Lobdell: A thousand little miracles

Miracle stories told during the Christmas season usually come packaged neatly with tidy endings that produce tears of happiness and smiles all around.

This one is different.

Though it's being told on Christmas Eve, this story set in Newport Beach is about a slow-motion miracle that's been unfolding daily in nearly indiscernible increments over the past six years. And the ending may still be decades away.

Maybe because of those characteristics and the undaunted courage of the story's real-life characters, this tale is as inspirational as any — Christmas or otherwise — you'll ever hear.

As a young boy, Cade Feitler could have been accurately described as wild, in the best sense of the word. The Dover Shores kid with a quick smile and posse of friends was a high-energy skateboarder, snowboarder, surfer, basketball player and junior lifeguard. The term "all boy" comes to mind.

The day after he turned 13 in early 2005, Cade's mother, Lisa, drove him and his big sister, 16-year-old McKenzie, to get something to eat after school. At the intersection of Newport Boulevard and Industrial Way, a driver going to a doctor's appointment ran a red light and broadsided the family's car.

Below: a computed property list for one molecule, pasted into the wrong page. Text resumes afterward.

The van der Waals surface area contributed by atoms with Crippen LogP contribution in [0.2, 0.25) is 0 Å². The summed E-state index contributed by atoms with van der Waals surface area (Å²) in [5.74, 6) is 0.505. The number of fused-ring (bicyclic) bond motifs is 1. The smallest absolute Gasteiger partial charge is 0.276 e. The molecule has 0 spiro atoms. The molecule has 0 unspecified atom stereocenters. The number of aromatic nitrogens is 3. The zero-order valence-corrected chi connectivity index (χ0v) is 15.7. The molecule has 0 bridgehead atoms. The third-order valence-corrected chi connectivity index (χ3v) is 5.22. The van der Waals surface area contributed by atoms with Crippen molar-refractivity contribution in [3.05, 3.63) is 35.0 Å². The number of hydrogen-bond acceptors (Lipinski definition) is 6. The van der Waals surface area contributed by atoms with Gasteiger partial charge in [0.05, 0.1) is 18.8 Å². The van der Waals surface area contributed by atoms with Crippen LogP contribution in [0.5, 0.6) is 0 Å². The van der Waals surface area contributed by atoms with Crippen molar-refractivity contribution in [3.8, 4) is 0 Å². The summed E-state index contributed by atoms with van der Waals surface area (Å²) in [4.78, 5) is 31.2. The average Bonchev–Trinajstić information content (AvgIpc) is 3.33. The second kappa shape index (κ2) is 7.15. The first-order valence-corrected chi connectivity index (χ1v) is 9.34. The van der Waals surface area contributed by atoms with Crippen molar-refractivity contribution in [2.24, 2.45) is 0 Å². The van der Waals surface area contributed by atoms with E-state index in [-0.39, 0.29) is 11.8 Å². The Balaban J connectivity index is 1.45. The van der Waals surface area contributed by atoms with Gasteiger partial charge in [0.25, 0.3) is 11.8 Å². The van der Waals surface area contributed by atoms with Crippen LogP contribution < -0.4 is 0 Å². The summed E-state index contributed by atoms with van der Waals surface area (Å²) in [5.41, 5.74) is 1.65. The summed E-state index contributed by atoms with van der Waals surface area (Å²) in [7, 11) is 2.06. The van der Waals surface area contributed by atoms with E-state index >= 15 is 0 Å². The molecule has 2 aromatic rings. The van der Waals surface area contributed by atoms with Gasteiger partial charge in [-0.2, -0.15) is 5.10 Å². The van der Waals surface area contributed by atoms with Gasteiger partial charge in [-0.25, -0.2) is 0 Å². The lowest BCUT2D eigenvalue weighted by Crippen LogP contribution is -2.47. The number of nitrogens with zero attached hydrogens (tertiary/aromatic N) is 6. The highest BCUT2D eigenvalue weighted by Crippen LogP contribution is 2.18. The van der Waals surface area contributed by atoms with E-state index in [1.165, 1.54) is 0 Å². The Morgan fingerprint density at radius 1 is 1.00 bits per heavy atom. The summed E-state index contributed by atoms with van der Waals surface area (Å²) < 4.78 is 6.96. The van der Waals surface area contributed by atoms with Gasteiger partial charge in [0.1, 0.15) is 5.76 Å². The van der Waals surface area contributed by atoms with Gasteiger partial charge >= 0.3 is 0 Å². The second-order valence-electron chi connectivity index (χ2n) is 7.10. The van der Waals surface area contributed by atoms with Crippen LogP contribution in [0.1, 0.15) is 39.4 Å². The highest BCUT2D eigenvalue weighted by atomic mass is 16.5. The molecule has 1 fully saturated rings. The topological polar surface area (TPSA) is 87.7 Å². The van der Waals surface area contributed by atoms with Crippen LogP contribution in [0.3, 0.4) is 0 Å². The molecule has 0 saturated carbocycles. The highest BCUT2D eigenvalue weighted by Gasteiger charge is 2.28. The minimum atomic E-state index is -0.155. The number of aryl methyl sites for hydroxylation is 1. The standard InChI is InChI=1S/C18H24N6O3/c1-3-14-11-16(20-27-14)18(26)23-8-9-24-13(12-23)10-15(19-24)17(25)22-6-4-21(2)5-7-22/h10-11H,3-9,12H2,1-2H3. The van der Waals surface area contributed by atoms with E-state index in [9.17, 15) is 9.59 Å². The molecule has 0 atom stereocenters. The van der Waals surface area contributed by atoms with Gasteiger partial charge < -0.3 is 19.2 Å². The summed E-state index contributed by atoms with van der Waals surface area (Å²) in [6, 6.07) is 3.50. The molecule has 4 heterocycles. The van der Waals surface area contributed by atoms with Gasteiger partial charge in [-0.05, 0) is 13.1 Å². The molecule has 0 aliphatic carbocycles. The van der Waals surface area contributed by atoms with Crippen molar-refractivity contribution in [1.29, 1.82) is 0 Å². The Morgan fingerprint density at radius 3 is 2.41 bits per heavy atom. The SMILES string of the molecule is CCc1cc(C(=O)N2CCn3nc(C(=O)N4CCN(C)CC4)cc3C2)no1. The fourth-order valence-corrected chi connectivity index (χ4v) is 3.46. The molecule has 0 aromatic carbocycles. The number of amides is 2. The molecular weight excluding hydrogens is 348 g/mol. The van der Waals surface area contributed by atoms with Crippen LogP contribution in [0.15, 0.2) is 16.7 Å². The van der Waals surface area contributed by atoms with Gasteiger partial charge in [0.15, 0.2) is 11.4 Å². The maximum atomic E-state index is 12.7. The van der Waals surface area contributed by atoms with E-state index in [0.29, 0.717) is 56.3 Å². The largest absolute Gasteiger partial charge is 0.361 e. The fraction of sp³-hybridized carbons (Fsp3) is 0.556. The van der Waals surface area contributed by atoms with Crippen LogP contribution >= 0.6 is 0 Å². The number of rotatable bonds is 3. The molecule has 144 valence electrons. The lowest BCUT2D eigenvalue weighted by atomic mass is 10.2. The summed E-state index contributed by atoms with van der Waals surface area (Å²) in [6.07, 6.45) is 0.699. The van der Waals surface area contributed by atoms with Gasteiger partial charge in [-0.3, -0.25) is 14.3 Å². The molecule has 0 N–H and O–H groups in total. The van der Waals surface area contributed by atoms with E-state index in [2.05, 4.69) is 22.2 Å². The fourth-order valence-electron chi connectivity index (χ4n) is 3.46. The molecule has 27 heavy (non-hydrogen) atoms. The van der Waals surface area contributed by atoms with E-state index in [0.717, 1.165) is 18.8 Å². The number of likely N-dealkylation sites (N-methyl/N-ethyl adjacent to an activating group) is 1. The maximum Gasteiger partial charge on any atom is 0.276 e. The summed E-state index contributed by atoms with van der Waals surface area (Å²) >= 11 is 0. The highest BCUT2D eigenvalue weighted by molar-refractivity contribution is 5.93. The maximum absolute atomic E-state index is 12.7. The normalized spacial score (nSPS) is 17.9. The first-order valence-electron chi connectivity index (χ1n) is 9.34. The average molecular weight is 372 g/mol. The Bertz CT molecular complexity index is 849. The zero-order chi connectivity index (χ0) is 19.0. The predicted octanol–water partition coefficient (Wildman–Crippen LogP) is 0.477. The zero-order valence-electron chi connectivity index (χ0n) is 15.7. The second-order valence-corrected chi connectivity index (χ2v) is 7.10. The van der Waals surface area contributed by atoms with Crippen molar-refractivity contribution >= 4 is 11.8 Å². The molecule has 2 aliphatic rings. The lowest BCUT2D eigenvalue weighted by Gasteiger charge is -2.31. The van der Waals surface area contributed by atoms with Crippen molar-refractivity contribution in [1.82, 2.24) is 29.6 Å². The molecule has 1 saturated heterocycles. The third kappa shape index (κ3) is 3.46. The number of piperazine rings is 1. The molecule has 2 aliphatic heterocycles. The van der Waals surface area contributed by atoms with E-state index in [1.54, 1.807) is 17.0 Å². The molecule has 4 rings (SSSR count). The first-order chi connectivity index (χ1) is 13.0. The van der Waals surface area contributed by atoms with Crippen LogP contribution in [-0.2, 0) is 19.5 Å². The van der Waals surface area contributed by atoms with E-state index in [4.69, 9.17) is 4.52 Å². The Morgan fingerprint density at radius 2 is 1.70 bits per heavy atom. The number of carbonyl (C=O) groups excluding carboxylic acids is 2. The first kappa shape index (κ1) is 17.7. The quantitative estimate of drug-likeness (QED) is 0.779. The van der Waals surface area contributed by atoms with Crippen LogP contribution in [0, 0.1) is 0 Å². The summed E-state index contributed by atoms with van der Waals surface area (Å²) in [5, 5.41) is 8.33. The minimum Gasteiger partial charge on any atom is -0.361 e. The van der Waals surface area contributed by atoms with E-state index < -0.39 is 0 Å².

Lisa and McKenzie escaped with minor injuries. But Cade, with a fractured skull and severe brain injury, hovered near death.

He remained in a coma for several weeks, and when he slowly emerged, the prognosis grew grim. Doctors and therapists informed the Feitlers that Cade's brain was so badly damaged that he would likely never get off a ventilator, talk, walk or come home.

But this was when the slow-motion miracle began, the sum total of a thousand little acts performed by each of the Feitlers; their doctors, nurses and therapists; and friends and strangers.

Immediately after the accident, community members rallied around the Feitler family. Some raised money through dodge ball tournaments or selling hot chocolate on Balboa Island during the Christmas Boat Parade. Neighbors dropped off home-cooked meals each night on the doorstep.

One insurance executive volunteered to pick up the stacks of medical bills each week, organize and submit them. A friend put up holiday lights on the Feitler house and brought them a Christmas tree when he saw the family didn't have time or energy for the tradition.

"The amount of generosity and support we received from our community was incredible," Lisa recalled. "We will forever be thankful for that."